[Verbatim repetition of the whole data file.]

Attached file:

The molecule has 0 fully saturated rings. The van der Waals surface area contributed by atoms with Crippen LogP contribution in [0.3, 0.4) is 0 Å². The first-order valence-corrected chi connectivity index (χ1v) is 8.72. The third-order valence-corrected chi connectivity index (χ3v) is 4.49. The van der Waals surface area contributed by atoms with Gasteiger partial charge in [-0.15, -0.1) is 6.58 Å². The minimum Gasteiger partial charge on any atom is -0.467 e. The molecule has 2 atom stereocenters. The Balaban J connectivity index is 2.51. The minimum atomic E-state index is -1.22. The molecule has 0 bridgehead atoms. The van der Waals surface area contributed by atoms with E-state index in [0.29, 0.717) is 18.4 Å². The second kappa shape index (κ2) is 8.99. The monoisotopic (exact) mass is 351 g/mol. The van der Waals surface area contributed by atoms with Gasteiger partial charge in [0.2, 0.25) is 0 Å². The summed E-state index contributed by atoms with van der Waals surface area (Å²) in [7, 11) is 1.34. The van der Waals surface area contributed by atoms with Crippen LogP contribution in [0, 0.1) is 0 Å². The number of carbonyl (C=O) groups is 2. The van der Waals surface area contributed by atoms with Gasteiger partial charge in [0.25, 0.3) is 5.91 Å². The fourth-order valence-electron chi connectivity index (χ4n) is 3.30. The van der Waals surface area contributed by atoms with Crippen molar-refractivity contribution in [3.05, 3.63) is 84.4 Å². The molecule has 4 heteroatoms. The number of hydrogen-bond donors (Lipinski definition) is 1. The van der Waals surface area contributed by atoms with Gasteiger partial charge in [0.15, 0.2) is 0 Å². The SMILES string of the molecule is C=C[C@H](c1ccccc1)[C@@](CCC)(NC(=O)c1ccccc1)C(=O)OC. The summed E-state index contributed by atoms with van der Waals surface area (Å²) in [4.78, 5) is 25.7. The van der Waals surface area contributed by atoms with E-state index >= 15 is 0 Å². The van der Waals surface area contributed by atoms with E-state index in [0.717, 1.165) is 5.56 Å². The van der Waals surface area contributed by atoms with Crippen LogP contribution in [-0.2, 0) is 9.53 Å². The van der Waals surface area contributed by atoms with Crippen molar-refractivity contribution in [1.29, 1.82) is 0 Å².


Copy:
The molecule has 0 fully saturated rings. The van der Waals surface area contributed by atoms with Crippen LogP contribution in [0.3, 0.4) is 0 Å². The first-order valence-corrected chi connectivity index (χ1v) is 8.72. The third-order valence-corrected chi connectivity index (χ3v) is 4.49. The van der Waals surface area contributed by atoms with Gasteiger partial charge in [-0.15, -0.1) is 6.58 Å². The minimum Gasteiger partial charge on any atom is -0.467 e. The molecule has 2 atom stereocenters. The Balaban J connectivity index is 2.51. The minimum atomic E-state index is -1.22. The molecule has 0 bridgehead atoms. The van der Waals surface area contributed by atoms with E-state index in [0.29, 0.717) is 18.4 Å². The second kappa shape index (κ2) is 8.99. The monoisotopic (exact) mass is 351 g/mol. The van der Waals surface area contributed by atoms with Gasteiger partial charge in [0.2, 0.25) is 0 Å². The summed E-state index contributed by atoms with van der Waals surface area (Å²) in [7, 11) is 1.34. The van der Waals surface area contributed by atoms with Crippen LogP contribution in [0, 0.1) is 0 Å². The number of carbonyl (C=O) groups is 2. The van der Waals surface area contributed by atoms with Gasteiger partial charge in [0.25, 0.3) is 5.91 Å². The fourth-order valence-electron chi connectivity index (χ4n) is 3.30. The van der Waals surface area contributed by atoms with Crippen molar-refractivity contribution in [3.05, 3.63) is 84.4 Å². The molecule has 4 heteroatoms. The number of hydrogen-bond donors (Lipinski definition) is 1. The van der Waals surface area contributed by atoms with Gasteiger partial charge in [0.15, 0.2) is 0 Å². The SMILES string of the molecule is C=C[C@H](c1ccccc1)[C@@](CCC)(NC(=O)c1ccccc1)C(=O)OC. The summed E-state index contributed by atoms with van der Waals surface area (Å²) in [4.78, 5) is 25.7. The van der Waals surface area contributed by atoms with E-state index >= 15 is 0 Å². The van der Waals surface area contributed by atoms with E-state index in [0.717, 1.165) is 5.56 Å². The van der Waals surface area contributed by atoms with Crippen LogP contribution in [-0.2, 0) is 9.53 Å². The van der Waals surface area contributed by atoms with Crippen molar-refractivity contribution in [1.29, 1.82) is 0 Å².